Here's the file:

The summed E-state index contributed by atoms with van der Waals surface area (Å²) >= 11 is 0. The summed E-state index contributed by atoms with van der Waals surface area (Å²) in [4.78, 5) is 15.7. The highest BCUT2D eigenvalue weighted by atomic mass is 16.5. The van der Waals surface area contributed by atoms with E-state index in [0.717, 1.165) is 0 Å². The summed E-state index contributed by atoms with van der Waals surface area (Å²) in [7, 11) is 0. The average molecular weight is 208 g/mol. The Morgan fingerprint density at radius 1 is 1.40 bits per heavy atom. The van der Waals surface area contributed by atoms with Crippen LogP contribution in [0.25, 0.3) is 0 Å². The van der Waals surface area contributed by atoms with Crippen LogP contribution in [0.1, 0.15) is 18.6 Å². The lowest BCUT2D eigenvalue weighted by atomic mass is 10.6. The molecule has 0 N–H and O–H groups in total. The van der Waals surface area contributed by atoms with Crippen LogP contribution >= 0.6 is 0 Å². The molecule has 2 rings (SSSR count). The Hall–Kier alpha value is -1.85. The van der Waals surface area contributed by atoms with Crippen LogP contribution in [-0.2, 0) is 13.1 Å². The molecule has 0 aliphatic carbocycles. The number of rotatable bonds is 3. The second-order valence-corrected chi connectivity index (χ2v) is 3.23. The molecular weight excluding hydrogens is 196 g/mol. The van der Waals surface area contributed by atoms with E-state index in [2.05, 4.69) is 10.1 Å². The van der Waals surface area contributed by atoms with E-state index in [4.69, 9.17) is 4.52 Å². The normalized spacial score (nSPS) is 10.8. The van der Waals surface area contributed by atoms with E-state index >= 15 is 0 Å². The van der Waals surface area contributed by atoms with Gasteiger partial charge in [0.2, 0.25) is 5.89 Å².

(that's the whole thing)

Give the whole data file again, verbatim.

The summed E-state index contributed by atoms with van der Waals surface area (Å²) >= 11 is 0. The summed E-state index contributed by atoms with van der Waals surface area (Å²) in [4.78, 5) is 15.7. The highest BCUT2D eigenvalue weighted by atomic mass is 16.5. The van der Waals surface area contributed by atoms with E-state index in [0.717, 1.165) is 0 Å². The summed E-state index contributed by atoms with van der Waals surface area (Å²) in [7, 11) is 0. The average molecular weight is 208 g/mol. The Morgan fingerprint density at radius 1 is 1.40 bits per heavy atom. The van der Waals surface area contributed by atoms with Crippen LogP contribution in [0.25, 0.3) is 0 Å². The van der Waals surface area contributed by atoms with Crippen LogP contribution in [0.1, 0.15) is 18.6 Å². The lowest BCUT2D eigenvalue weighted by atomic mass is 10.6. The molecule has 0 N–H and O–H groups in total. The van der Waals surface area contributed by atoms with Crippen LogP contribution >= 0.6 is 0 Å². The molecule has 2 rings (SSSR count). The Hall–Kier alpha value is -1.85. The van der Waals surface area contributed by atoms with Crippen LogP contribution in [-0.2, 0) is 13.1 Å². The molecule has 0 aliphatic carbocycles. The number of rotatable bonds is 3. The second-order valence-corrected chi connectivity index (χ2v) is 3.23. The molecular weight excluding hydrogens is 196 g/mol. The van der Waals surface area contributed by atoms with E-state index in [2.05, 4.69) is 10.1 Å². The van der Waals surface area contributed by atoms with E-state index in [4.69, 9.17) is 4.52 Å². The normalized spacial score (nSPS) is 10.8. The van der Waals surface area contributed by atoms with E-state index >= 15 is 0 Å². The van der Waals surface area contributed by atoms with Gasteiger partial charge in [0.2, 0.25) is 5.89 Å².